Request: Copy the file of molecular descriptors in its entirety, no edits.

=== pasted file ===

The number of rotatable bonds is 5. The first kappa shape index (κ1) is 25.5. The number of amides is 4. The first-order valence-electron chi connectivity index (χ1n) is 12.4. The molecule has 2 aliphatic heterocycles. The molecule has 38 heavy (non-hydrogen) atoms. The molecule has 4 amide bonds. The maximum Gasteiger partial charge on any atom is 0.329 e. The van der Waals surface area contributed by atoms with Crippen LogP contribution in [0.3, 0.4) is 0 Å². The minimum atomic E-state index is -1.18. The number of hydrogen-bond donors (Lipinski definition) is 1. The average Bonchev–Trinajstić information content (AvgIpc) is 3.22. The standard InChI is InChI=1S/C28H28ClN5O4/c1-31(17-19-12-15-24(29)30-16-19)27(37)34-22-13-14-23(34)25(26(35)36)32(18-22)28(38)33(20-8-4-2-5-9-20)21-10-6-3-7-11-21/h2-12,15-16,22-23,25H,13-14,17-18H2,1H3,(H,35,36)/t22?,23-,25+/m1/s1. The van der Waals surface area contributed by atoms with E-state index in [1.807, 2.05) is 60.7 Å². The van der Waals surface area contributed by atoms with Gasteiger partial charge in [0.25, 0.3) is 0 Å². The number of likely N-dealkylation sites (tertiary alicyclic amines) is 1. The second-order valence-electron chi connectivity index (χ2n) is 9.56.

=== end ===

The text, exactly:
The number of rotatable bonds is 5. The first kappa shape index (κ1) is 25.5. The number of amides is 4. The first-order valence-electron chi connectivity index (χ1n) is 12.4. The molecule has 2 aliphatic heterocycles. The molecule has 38 heavy (non-hydrogen) atoms. The molecule has 4 amide bonds. The maximum Gasteiger partial charge on any atom is 0.329 e. The van der Waals surface area contributed by atoms with Crippen LogP contribution in [0.3, 0.4) is 0 Å². The minimum atomic E-state index is -1.18. The number of hydrogen-bond donors (Lipinski definition) is 1. The average Bonchev–Trinajstić information content (AvgIpc) is 3.22. The standard InChI is InChI=1S/C28H28ClN5O4/c1-31(17-19-12-15-24(29)30-16-19)27(37)34-22-13-14-23(34)25(26(35)36)32(18-22)28(38)33(20-8-4-2-5-9-20)21-10-6-3-7-11-21/h2-12,15-16,22-23,25H,13-14,17-18H2,1H3,(H,35,36)/t22?,23-,25+/m1/s1. The van der Waals surface area contributed by atoms with E-state index in [1.807, 2.05) is 60.7 Å². The van der Waals surface area contributed by atoms with Gasteiger partial charge in [0.25, 0.3) is 0 Å². The number of likely N-dealkylation sites (tertiary alicyclic amines) is 1. The second-order valence-electron chi connectivity index (χ2n) is 9.56.